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Ann Oncol. 2017 Aug 1;28(8):1788-1802. doi: 10.1093/annonc/mdx171.

Foods and beverages and colorectal cancer risk: a systematic review and meta-analysis of cohort studies, an update of the evidence of the WCRF-AICR Continuous Update Project.

Author information

Department of Epidemiology and Biostatistics, School of Public Health, Imperial College London, London.
Division of Biostatistics, Department of Public Health and General Practice, Faculty of Medicine, University of Leeds, Leeds, UK.



As part of the World Cancer Research Fund International Continuous Update Project, we updated the systematic review and meta-analysis of prospective studies to quantify the dose-response between foods and beverages intake and colorectal cancer risk.

Data sources:

PubMed and several databases up to 31 May 2015.

Study selection:

Prospective studies reporting adjusted relative risk estimates for the association of specific food groups and beverages and risk of colorectal, colon and rectal cancer.

Data synthesis:

Dose-response meta-analyses using random effect models to estimate summary relative risks (RRs).


About 400 individual study estimates from 111 unique cohort studies were included. Overall, the risk increase of colorectal cancer is 12% for each 100 g/day increase of red and processed meat intake (95% CI = 4-21%, I2=70%, pheterogeneity (ph)<0.01) and 7% for 10 g/day increase of ethanol intake in alcoholic drinks (95% CI = 5-9%, I2=25%, ph = 0.21). Colorectal cancer risk decrease in 17% for each 90g/day increase of whole grains (95% CI = 11-21%, I2 = 0%, ph = 0.30, 6 studies) and 13% for each 400 g/day increase of dairy products intake (95% CI = 10-17%, I2 = 18%, ph = 0.27, 10 studies). Inverse associations were also observed for vegetables intake (RR per 100 g/day =0.98 (95% CI = 0.96-0.99, I2=0%, ph = 0.48, 11 studies) and for fish intake (RR for 100 g/day = 0.89 (95% CI = 0.80-0.99, I2=0%, ph = 0.52, 11 studies), that were weak for vegetables and driven by one study for fish. Intakes of fruits, coffee, tea, cheese, poultry and legumes were not associated with colorectal cancer risk.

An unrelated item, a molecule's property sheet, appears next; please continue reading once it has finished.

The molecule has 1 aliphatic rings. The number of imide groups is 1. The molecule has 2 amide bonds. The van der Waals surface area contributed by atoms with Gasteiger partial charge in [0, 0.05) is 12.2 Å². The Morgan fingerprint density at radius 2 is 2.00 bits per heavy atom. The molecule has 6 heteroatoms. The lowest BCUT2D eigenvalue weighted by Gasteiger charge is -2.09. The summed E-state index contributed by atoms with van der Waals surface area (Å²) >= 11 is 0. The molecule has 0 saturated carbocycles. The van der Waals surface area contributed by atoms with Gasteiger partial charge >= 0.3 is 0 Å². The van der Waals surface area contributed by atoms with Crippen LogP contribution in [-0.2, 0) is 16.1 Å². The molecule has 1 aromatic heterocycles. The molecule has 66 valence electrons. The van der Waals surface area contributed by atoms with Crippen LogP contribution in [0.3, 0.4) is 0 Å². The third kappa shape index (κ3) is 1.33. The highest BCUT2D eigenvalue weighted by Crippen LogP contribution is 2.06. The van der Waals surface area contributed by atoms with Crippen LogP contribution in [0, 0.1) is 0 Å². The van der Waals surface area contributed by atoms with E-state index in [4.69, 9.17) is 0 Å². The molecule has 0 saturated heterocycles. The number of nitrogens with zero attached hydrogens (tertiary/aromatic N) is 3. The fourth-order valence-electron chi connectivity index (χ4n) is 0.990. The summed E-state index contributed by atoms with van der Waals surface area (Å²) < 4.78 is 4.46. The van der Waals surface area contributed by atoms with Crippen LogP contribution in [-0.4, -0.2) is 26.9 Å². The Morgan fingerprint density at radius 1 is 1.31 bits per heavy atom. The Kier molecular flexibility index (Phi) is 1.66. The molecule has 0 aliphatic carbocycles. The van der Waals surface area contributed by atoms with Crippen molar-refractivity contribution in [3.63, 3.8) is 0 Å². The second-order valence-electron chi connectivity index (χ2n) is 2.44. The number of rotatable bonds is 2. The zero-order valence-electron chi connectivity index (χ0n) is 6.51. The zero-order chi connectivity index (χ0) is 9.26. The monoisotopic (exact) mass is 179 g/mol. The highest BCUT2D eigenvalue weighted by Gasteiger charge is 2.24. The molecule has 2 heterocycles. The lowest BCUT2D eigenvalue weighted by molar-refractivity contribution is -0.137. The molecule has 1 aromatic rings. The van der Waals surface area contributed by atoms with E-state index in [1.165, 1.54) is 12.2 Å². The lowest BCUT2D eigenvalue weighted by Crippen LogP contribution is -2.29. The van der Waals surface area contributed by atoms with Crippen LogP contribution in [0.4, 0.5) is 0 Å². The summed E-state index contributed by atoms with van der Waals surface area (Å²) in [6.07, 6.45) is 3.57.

Our results reinforce the evidence that high intake of red and processed meat and alcohol increase the risk of colorectal cancer. Milk and whole grains may have a protective role against colorectal cancer. The evidence for vegetables and fish was less convincing.


alcohol; cancer; dairy; grains; meat; meta-analysis

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